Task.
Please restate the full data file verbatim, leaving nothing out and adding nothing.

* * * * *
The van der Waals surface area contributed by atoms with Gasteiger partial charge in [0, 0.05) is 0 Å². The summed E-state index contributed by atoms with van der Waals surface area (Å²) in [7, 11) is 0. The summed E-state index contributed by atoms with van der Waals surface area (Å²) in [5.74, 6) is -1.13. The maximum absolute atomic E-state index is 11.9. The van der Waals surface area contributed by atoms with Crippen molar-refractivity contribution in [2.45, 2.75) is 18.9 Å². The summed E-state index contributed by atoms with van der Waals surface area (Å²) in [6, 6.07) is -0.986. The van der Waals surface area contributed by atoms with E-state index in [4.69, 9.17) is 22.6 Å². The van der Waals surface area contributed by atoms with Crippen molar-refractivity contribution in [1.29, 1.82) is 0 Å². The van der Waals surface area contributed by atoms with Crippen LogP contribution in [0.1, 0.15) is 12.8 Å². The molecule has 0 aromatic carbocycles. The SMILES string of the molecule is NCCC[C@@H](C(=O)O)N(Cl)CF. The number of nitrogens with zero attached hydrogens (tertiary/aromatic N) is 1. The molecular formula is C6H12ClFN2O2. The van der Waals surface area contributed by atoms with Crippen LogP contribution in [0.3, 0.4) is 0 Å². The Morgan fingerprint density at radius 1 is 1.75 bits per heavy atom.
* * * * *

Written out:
The van der Waals surface area contributed by atoms with Gasteiger partial charge in [0, 0.05) is 0 Å². The summed E-state index contributed by atoms with van der Waals surface area (Å²) in [7, 11) is 0. The summed E-state index contributed by atoms with van der Waals surface area (Å²) in [5.74, 6) is -1.13. The maximum absolute atomic E-state index is 11.9. The van der Waals surface area contributed by atoms with Crippen molar-refractivity contribution in [2.45, 2.75) is 18.9 Å². The summed E-state index contributed by atoms with van der Waals surface area (Å²) in [6, 6.07) is -0.986. The van der Waals surface area contributed by atoms with E-state index in [4.69, 9.17) is 22.6 Å². The van der Waals surface area contributed by atoms with Crippen molar-refractivity contribution in [1.29, 1.82) is 0 Å². The van der Waals surface area contributed by atoms with Crippen LogP contribution in [0.1, 0.15) is 12.8 Å². The molecule has 0 aromatic carbocycles. The SMILES string of the molecule is NCCC[C@@H](C(=O)O)N(Cl)CF. The number of nitrogens with zero attached hydrogens (tertiary/aromatic N) is 1. The molecular formula is C6H12ClFN2O2. The van der Waals surface area contributed by atoms with Crippen LogP contribution in [0.3, 0.4) is 0 Å². The Morgan fingerprint density at radius 1 is 1.75 bits per heavy atom.